HONOLULU, Hawaii (HawaiiNewsNow) - The governor and lawmakers say easing Hawaii’s high cost of living is a central objective of this legislative session.
But doing that won’t be easy.
In a recent write-up, the Economic Research Organization at the University of Hawaii notes that residents are unlikely to get much relief from the price of paradise ― barring changes to the fundamental factors that drive high costs in the islands and modest incomes.
The most recent government statistics show that the price of goods and services in Hawaii are more than 18% higher than the national average. (Rents alone are 50% higher than the average.)
And the cost of living is even higher in Honolulu.
Exacerbating the problem: Incomes in Hawaii aren’t nearly as high as in other locales with high prices.
In fact, UHERO notes, 2017 per capita personal income in Hawaii was only about 2.5% higher than the national average. That meant the purchasing power of Hawaii residents was the fourth lowest in the US.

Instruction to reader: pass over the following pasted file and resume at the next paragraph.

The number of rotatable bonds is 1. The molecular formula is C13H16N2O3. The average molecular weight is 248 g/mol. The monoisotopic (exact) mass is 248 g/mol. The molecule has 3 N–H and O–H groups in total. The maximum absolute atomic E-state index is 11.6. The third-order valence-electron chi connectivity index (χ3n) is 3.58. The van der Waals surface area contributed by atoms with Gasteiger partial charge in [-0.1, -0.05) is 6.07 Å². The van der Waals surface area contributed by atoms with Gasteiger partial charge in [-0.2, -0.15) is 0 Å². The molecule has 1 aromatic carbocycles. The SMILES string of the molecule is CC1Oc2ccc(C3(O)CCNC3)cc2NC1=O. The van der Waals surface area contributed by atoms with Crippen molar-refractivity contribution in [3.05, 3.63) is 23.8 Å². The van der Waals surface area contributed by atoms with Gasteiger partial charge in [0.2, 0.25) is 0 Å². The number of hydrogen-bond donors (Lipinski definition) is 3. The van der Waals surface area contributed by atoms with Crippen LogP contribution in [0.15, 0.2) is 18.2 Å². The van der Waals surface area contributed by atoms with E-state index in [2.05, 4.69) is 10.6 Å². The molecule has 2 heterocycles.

In their legislative package, the governor and Democratic lawmakers have proposed boosting the minimum wage, increasing tax credits for working families and working over the next decade to set up a universal preschool program in the islands given the high cost of child care.
UHERO didn’t address the plan, but did say there is a chance that the gap between Hawaii’s high prices and the rest of the nation could narrow ever so slightly in the next few years.
Hawaii’s shrinking population ― as people leave for the mainland ― and stagnant job growth are likely to mean that appreciation of rents and other costs “will be muted.”